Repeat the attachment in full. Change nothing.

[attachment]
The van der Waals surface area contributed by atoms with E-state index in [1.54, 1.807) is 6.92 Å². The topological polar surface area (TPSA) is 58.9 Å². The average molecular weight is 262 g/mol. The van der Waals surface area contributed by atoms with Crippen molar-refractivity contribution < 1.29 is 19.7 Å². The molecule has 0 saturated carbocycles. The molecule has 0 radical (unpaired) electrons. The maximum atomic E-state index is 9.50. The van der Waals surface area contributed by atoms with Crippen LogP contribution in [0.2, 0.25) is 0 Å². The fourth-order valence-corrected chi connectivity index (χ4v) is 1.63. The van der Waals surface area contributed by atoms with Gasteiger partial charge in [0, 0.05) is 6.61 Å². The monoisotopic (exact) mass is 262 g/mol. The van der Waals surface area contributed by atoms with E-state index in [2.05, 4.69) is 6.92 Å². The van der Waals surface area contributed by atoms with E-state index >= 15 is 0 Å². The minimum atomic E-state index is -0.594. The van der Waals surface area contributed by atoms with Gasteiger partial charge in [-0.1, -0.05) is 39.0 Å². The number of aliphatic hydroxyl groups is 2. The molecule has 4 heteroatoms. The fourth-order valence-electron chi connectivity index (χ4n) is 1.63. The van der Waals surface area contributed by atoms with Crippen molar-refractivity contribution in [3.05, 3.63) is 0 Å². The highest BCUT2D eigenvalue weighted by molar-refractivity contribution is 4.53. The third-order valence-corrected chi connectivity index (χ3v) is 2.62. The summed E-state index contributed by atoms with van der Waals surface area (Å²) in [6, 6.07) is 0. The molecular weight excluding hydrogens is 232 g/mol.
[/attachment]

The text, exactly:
The van der Waals surface area contributed by atoms with E-state index in [1.54, 1.807) is 6.92 Å². The topological polar surface area (TPSA) is 58.9 Å². The average molecular weight is 262 g/mol. The van der Waals surface area contributed by atoms with Crippen molar-refractivity contribution < 1.29 is 19.7 Å². The molecule has 0 saturated carbocycles. The molecule has 0 radical (unpaired) electrons. The maximum atomic E-state index is 9.50. The van der Waals surface area contributed by atoms with Crippen LogP contribution in [0.2, 0.25) is 0 Å². The fourth-order valence-corrected chi connectivity index (χ4v) is 1.63. The van der Waals surface area contributed by atoms with Gasteiger partial charge in [0, 0.05) is 6.61 Å². The monoisotopic (exact) mass is 262 g/mol. The van der Waals surface area contributed by atoms with E-state index in [2.05, 4.69) is 6.92 Å². The van der Waals surface area contributed by atoms with E-state index >= 15 is 0 Å². The minimum atomic E-state index is -0.594. The van der Waals surface area contributed by atoms with Gasteiger partial charge in [-0.1, -0.05) is 39.0 Å². The number of aliphatic hydroxyl groups is 2. The molecule has 4 heteroatoms. The fourth-order valence-electron chi connectivity index (χ4n) is 1.63. The van der Waals surface area contributed by atoms with Crippen molar-refractivity contribution in [3.05, 3.63) is 0 Å². The highest BCUT2D eigenvalue weighted by molar-refractivity contribution is 4.53. The third-order valence-corrected chi connectivity index (χ3v) is 2.62. The summed E-state index contributed by atoms with van der Waals surface area (Å²) in [6, 6.07) is 0. The molecular weight excluding hydrogens is 232 g/mol.